Thursday, 22 March 2012

COVETING/CYCLE

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from Good Night, Day/Tara-Lynn Morrison

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from Datter/Kaye Blegvad
I don't usually buy things new if I can avoid it, but there are a few exceptions I don't feel bad about making especially for items that are hand crafted with so much care. Above are two of those rare examples: I fell completely in love with this new sweater from Good Night, Day, as well as with the silver "eye" ring and the "hands" bracelet from Datter.
I have to admit, I don't post here as often as I could because I do feel uncomfortable sharing things I want or things I have bought--I often stop myself, forget those posts in the draft folder, and wait until I have something more substantial or less potentially commercial to share. I have difficulty with the consumerist fashion/living blogging cycle, and while I do enjoy having a look at what others consume, wear, and purchase, I'm unsure about how to deal with my responsibility concerning this cycle on this blog. I feel my blog should reflect my ideals, and that I should do my best to balance substance and inspiring imagery. Still, I sometimes consider trying out doing outfit posts, and then other days I feel like the only ethical thing to do is to write about music, films, books, and articles.
In this case, I decided to share with you those items I am coveting not only because I find them beautiful, but more particularly because I feel comfortable promoting the people behind them.

I thought I would share how I feel about the subject with you to make things clear between us, but also because I think you all have interesting opinions on the subject of the balance between inspiring imagery and consumerism when blogging.
Take care, and please feel free to let me know what you think.

Wednesday, 21 March 2012

BLANK GENERATION

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From the write-up by Chale Nafus, director of programming at the Austin Film Society:

"Taking his silent 16mm footage and separate audio cassette recordings, Poe and co-director Ivan Kral (guitarist for Patti Smith) put together a documentary, "Blank Generation" (1976), that exemplified a punkish attitude toward film structure with handheld zooms, angled compositions, floodlight lighting, extreme close-ups, elliptical editing, flash pans, and a general in-your-face and “up-yours” stance. Sound and image purposely do not synch. In many cases music and image were recorded on separate nights more economical because of the high cost of raw film stock with sound, but also an aesthetic nod to Jean-Luc Godard who had slashed the umbilical cord uniting sound and image. Out of the French New Wave came the New York No Wave. Neither a collection of music videos nor a straightforward documentary, "Blank Generation" captures in embryonic form vital appearances of the Talking Heads, Blondie, the Ramones, Television, and, most belligerently of all, Patti Smith."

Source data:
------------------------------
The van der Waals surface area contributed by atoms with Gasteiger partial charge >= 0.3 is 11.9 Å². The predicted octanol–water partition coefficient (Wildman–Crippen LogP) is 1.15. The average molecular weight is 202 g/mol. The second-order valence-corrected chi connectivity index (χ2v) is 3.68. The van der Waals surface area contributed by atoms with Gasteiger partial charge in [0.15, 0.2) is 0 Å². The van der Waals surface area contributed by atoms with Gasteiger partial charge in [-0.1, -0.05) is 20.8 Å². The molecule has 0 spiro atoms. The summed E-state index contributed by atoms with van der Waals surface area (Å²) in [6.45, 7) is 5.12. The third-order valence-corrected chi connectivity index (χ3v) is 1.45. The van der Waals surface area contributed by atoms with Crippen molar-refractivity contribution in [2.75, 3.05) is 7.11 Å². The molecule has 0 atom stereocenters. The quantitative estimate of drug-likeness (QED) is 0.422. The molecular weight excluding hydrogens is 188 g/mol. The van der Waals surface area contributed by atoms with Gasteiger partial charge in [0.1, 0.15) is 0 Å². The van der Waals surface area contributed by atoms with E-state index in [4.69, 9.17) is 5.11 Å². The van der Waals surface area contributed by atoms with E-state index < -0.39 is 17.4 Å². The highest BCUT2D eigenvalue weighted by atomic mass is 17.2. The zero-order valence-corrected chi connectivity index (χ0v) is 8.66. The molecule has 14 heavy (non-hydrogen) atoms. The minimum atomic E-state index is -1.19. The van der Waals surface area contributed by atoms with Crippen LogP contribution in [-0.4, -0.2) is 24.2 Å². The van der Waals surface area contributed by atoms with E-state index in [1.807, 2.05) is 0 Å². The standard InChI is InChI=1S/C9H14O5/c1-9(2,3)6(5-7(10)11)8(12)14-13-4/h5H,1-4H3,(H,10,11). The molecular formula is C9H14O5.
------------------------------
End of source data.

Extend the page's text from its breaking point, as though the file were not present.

I watched it, and I think that you should too. Available at the ever-awesome UBUWEB.

Friday, 9 March 2012

"Feed your head!"

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my photo.
I have shared this with you in the past, but I would like to reiterate my love for Miette's Bedtime Story Podcast. All the short stories the mysterious Miette chooses to read are excellent, and she is a very eloquent reader with a lovely voice. It's a bit of a shame that some of the earliest recordings's sound quality is low, but I was delighted when I read that she is in the process of re-recording some of those older pieces.

All of her stories are pure treats, and while I always long to hear her voice whenever she has guest readers, there is this one amazing story read by a guest reader I need to direct you towards, as it comprises amongst other things the best peacock song immitation I've ever heard: Feathers, by Raymond Carver.
Outside of her regular program, she has written and recorded a hilarious and fascinating piece on laughing tracks. Go have a listen here, if you'd like.

Growing up, I loved--probably like most children--to have stories read to me before bed, although I must admit that my wish to see the illustrations, or keep a close eye on the words actually destroyed the soothing effect the stories might have had. But here, there's no book to follow from, and as my days grow more and more busy with school, I always look forward to reclining in bed with a hot cup of tea, preferably this one, and to drift off to sleep with one (or two or three, I must admit) of Miette's stories.

What about you, do you listen to podcasts regularly? Please feel free to share any podcasts you enjoy, I'm always on the lookout for new ones.